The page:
Pare — who spends her time giving tips on how to live an eco-friendlier lifestyle through low-waste living, primarily on TikTok and Instagram — has a community of more than 200,000 people. “My mission is to inspire and educate others on how to live a more sustainable life and how we can all do our part to better our planet.”
Hernandez uses his platform to give information on environmental, health and justice issues. “It’s informative content that allows people to understand how our own impacts are really interconnected to the ecological crisis.”
The pair explained what ‘good’ content looks like. “Make it concise and digestible … and make sure the audience feels like you're directly talking to them,” Pare offered. “It’s about making that connection and not just talking at them — but providing value and education, as well as context to what you’re talking about.”
For Hernandez, it’s important not to just use buzzwords. “I really focus on ensuring that consumers and my community have the ability to ask questions; there must be some openness and communication for brands to be able to connect with their communities,” he said. “People feel very intimidated to email brands, especially younger generations; they feel they’re not smart enough.”
Brands must invest in their social media managers to educate them, so they can give solid responses, he adds: “What’s happening now is that the dialogue is moving to the comment sections. That’s where people give thoughts and opinions on their usage of products or what they think brands should be doing. So, listening to your core audience is essential.”
Such dialogue and engagement can be useful for brands looking to improve their products and services. More and more consumers are asking more critical questions of brands — about their products, their marketing or their sustainability goals. As Hernandez points out, it’s time brands invested more effectively in their community-building; they’d do well to use social influencers like Pare and Hernandez to build that community, too.
Ok, Doomer: Insights on Generation Regeneration
It’s not enough to be a brand with purpose: Brand values must intersect with the core of Gen Z.
Gen Z and Millennials came of age during a time of ongoing global unrest — against the backdrop of 9/11, a decades-long war in the Middle East, the Great Recession, climate change, the pandemic, and elevated social and political unrest.
“For good reasons, they’re concerned about the future,” said Whitney Dailey, EVP of Purpose at Allison+Partners.
But Gen Z hasn’t given up; and brands looking to engage this demographic should proceed with caution: Less than half of Gen Z trusts companies, and none respect platitudes and lip service from companies and governments. But it’s not enough to be purpose-driven: Values and progress must be clearly shown in marketing.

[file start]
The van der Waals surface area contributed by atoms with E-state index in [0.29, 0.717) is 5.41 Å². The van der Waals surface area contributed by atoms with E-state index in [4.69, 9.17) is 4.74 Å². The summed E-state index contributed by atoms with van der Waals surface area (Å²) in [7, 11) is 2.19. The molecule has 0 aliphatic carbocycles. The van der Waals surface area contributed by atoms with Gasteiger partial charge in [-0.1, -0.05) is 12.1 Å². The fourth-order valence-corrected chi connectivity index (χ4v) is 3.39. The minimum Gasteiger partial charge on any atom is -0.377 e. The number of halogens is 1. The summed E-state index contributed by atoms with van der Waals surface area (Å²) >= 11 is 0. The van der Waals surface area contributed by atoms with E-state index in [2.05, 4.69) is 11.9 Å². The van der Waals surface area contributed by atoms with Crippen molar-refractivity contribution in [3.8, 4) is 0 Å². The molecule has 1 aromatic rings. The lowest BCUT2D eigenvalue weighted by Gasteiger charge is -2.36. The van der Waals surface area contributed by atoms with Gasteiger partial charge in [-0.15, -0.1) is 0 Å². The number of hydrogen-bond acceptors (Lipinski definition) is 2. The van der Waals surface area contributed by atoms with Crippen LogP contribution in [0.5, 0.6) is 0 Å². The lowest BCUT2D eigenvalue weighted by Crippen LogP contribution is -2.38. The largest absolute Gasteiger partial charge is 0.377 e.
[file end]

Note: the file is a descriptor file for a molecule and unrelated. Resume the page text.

Allison+Partners research discovered a clear intent-to-action gap between what Gen Z values and what they actually purchase. Gen Zers are fans of many brands not typically associated with sustainability, which is likely a result of Gen Z’s low purchasing power — loaded with conviction but strapped for cash, Gen Z is looking to those in power to make the change needed to save the world.
“Instead of rebelling against the system, they’re turning to the system to fix it,” said Kathy Alsegaf, Global International Sustainability Leader at Deloitte.
Alsegaf pointed to Greta Thunberg’s damning edict on adults’ role in causing climate change, and their responsibility to fix it. The problems are huge, Alsegaf said, and can’t be taken on without government and business; and an all-out rebellion is a luxury Gen Z doesn’t have.
Instead of taking to the streets and voting with their dollars, Gen Z is taking to social media to demand change and accountability. Since the onset of the pandemic, climate has dropped in importance to both Gen Z and Millennials; personal health and safety, financial security, and social issues are taking prominence.
But climate isn’t completely off the Gen Z and Millennial radar screen — three-quarters of both Gen Z and Millennials believe the world is at a tipping point for climate, and only 44 percent are optimistic; half believe it’s too late to do anything.
Still, the overwhelming majority still take strides to live more sustainably, though their efforts are mainly focused on reduction and impact of consumption — an opportunity for brands to make more effective changes relatable and attainable to Gen Z and Millennials.
To engage Gen Z and Millennials, don’t just share ambition — get granular in exhibiting the how. Both Gen Z and Millennials are putting pressure on employers to take climate action — because very few have faith that there’s appropriate institutional change to address climate.
“Be authentic as a brand,” Dailey asserted. “Gen Zers will not tolerate performative actions or statements. Show progress, and show how your goals and your commitments are being executed; and if you’re having problems meeting those goals or commitments, talk about why.”